This International Women's Day, Beatrice Wishart MSP lays out why, just like everywhere else, the Scottish Parliament has a lot of work to do to ensure that women are truly equal.
Equality is one of the four founding principles of the Scottish Parliament. It should be at the core of everything that it does and yet 20 years into this Parliament, so many challenges remain.
In November, the Parliament heard MSP after MSP highlight the man problems around violence against women: the life ruining crimes; the hideous harassment; the discrimination faced in workplaces and schools. Those are not only challenging that women face; however, it is certainly true that negative impacts have fallen disproportionately on women.
Many have said that the pandemic “turned back the clock” on gender equality. Job losses and income reductions have been widespread and propelled the role of women as full-time primary carers, even while they are working. An International Monetary Fund report highlighted how women are more likely than men to work in social sectors including retail, tourism, and hospitality where lockdown has been most widely felt. Moreover, the responsibility to manage home schooling also hit women harder, leaving them to not only adapt to the new reality of working from home, but became teachers, childminders, and babysitters. Many unexpectedly, and unpreparedly found themselves between a rock and a hard place, juggling impossible burdens and expectations.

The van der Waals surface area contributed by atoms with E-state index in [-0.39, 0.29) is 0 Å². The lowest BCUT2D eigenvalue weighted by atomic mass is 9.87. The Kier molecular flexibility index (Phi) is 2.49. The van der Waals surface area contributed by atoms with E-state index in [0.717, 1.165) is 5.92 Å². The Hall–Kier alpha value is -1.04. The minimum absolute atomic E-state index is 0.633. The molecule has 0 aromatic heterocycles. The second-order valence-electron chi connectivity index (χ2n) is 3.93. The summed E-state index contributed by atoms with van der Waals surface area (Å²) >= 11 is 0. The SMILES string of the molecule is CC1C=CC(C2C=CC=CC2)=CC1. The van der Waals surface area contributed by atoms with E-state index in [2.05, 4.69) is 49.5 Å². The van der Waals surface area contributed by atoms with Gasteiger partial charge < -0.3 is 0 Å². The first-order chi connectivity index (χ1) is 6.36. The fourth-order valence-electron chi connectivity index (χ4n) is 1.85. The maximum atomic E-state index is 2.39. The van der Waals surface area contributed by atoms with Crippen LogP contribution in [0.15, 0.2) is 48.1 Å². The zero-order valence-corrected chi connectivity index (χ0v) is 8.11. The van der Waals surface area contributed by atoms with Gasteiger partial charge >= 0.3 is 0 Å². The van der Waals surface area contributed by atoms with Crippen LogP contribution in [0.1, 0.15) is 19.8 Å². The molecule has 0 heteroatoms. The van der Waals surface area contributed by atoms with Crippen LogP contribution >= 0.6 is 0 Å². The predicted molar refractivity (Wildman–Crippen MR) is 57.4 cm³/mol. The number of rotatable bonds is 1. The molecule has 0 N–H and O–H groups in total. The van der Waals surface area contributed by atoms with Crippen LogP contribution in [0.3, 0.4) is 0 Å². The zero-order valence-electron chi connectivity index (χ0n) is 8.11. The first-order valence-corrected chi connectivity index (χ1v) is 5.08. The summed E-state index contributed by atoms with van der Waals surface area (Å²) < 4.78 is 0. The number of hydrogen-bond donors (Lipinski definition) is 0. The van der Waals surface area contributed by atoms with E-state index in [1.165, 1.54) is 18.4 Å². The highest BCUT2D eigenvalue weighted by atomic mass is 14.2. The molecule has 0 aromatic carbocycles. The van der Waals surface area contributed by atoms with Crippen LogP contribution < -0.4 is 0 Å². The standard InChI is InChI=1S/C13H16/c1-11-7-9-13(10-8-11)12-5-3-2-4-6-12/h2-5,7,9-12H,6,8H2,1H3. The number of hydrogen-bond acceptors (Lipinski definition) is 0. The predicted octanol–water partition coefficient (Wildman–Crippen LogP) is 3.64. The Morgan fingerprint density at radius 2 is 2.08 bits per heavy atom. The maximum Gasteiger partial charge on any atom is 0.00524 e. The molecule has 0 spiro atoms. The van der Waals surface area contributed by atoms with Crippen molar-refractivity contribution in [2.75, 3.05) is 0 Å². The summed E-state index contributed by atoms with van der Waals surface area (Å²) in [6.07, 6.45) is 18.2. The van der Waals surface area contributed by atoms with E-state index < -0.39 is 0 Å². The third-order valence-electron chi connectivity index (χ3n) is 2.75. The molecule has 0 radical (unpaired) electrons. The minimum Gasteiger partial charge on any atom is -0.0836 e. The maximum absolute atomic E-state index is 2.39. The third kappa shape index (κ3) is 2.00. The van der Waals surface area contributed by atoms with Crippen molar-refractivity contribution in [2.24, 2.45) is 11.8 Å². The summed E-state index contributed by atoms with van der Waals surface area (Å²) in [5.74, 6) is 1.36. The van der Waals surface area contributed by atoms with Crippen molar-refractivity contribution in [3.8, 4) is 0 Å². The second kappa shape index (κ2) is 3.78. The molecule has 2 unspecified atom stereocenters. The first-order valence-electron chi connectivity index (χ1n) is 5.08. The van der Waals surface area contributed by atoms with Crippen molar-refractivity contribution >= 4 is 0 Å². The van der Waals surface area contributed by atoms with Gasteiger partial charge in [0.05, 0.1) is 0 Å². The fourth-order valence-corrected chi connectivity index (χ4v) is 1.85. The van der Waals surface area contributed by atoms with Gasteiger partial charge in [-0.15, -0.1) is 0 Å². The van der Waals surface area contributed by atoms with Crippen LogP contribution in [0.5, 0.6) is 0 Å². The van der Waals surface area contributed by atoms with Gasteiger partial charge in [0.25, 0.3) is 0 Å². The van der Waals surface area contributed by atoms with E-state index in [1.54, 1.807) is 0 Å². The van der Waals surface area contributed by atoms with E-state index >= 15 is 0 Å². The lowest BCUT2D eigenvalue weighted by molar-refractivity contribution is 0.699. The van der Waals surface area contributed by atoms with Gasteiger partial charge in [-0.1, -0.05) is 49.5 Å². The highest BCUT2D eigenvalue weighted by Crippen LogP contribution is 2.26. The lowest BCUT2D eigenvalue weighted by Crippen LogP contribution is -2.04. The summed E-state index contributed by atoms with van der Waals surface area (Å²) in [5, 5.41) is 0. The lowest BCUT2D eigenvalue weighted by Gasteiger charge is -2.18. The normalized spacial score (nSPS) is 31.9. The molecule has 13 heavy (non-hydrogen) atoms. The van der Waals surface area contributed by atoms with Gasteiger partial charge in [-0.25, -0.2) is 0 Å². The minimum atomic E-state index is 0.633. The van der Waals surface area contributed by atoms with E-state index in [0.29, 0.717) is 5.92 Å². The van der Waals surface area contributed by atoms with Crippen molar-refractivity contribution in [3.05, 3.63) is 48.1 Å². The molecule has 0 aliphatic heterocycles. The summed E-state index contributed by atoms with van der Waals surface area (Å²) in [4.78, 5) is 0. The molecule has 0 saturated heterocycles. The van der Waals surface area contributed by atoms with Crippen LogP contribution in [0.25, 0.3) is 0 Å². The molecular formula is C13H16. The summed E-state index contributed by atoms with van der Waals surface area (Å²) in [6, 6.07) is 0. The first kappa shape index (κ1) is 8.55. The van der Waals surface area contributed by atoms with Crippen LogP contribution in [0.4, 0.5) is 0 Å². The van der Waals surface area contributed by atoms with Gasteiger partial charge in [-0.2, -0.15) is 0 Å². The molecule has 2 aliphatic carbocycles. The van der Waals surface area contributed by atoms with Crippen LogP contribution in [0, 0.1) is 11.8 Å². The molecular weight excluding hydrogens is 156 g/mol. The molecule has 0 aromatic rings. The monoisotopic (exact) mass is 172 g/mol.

These problems are not new, there is nothing unfamiliar in what you just read. The relationship between women and work has always been fragile. Often this is because of where caring responsibilities “naturally fall”. As we have seen during the course of the pandemic, these extra expectations are just supposed to be absorbed, but the working world is full of rigid expectations.
According to a TUC survey published in January, more than seven in 10 women who applied for furlough after the latest school closures had their requests turned down. Too often, that forces women to sacrifice pursuing progression, and evidence clearly shows it.
Research by Engender found that representation in positions of power is still dominated by men. Women make up 52% of the Scottish population. Yet we only account for 36% of public body chief executives. 13% of senior police officers. 6% of major newspaper editors. There are zero women as CEOs of Scottish-based FTSE 100 and 250 companies.
Politics sees much of the same. In fact, there are concerns – and I feel they are valid concerns – that gender balance in politics may be going in the wrong direction. Too many women have made the decision to step down explicitly because sitting in Holyrood is incompatible with family life and attracts undue and insufferable abuse. Before the pandemic, a family friendly parliament amounted to a loose commitment to avoiding formal business running on into the evenings, and a crèche on site for staff. This was then followed by an exodus of women from public office in the run up to the 2019 general election, which was largely motivated by disgraceful online vitriol that reinforced the clear and urgent need for more to be done to tackle misogynistic harassment. Perhaps this week more than most, it seems as though the political world is not doing enough to ensure that a woman’s place is in the Parliament.
Our Parliament is where we make laws and set examples.
Taking inspiration from this year’s International Women’s Day, I think we can choose to challenge the parliament to be better than that, learn the lessons from the last 12 months and make hybrid operation a long-term reality that lets women in rural and non-central belt communities take part and balance family life.
We need to take the opportunity to make things better for the future. This is a moment to change things and we should grasp it.